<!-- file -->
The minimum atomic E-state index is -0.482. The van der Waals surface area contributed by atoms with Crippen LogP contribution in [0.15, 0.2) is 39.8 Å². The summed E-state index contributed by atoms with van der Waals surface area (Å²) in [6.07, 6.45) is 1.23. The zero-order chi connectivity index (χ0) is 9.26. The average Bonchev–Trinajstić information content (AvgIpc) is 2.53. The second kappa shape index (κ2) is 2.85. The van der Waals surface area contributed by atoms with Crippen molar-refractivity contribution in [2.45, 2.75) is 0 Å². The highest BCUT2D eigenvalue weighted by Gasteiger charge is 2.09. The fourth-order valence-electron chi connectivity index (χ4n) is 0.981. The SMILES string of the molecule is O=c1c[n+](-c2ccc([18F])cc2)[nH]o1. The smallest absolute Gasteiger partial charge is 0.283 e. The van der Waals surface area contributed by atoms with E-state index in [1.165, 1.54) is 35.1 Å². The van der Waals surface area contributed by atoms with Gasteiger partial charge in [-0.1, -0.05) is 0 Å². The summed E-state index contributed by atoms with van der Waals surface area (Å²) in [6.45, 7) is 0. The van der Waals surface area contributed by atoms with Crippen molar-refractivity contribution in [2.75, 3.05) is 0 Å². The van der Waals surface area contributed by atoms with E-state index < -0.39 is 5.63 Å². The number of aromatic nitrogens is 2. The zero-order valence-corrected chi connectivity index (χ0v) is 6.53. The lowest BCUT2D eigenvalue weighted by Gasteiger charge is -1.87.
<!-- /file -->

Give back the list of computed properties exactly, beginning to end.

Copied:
The minimum atomic E-state index is -0.482. The van der Waals surface area contributed by atoms with Crippen LogP contribution in [0.15, 0.2) is 39.8 Å². The summed E-state index contributed by atoms with van der Waals surface area (Å²) in [6.07, 6.45) is 1.23. The zero-order chi connectivity index (χ0) is 9.26. The average Bonchev–Trinajstić information content (AvgIpc) is 2.53. The second kappa shape index (κ2) is 2.85. The van der Waals surface area contributed by atoms with Crippen molar-refractivity contribution in [2.45, 2.75) is 0 Å². The highest BCUT2D eigenvalue weighted by Gasteiger charge is 2.09. The fourth-order valence-electron chi connectivity index (χ4n) is 0.981. The SMILES string of the molecule is O=c1c[n+](-c2ccc([18F])cc2)[nH]o1. The smallest absolute Gasteiger partial charge is 0.283 e. The van der Waals surface area contributed by atoms with E-state index in [1.165, 1.54) is 35.1 Å². The van der Waals surface area contributed by atoms with Gasteiger partial charge in [-0.1, -0.05) is 0 Å². The summed E-state index contributed by atoms with van der Waals surface area (Å²) in [6.45, 7) is 0. The van der Waals surface area contributed by atoms with Crippen molar-refractivity contribution in [2.75, 3.05) is 0 Å². The van der Waals surface area contributed by atoms with E-state index < -0.39 is 5.63 Å². The number of aromatic nitrogens is 2. The zero-order valence-corrected chi connectivity index (χ0v) is 6.53. The lowest BCUT2D eigenvalue weighted by Gasteiger charge is -1.87.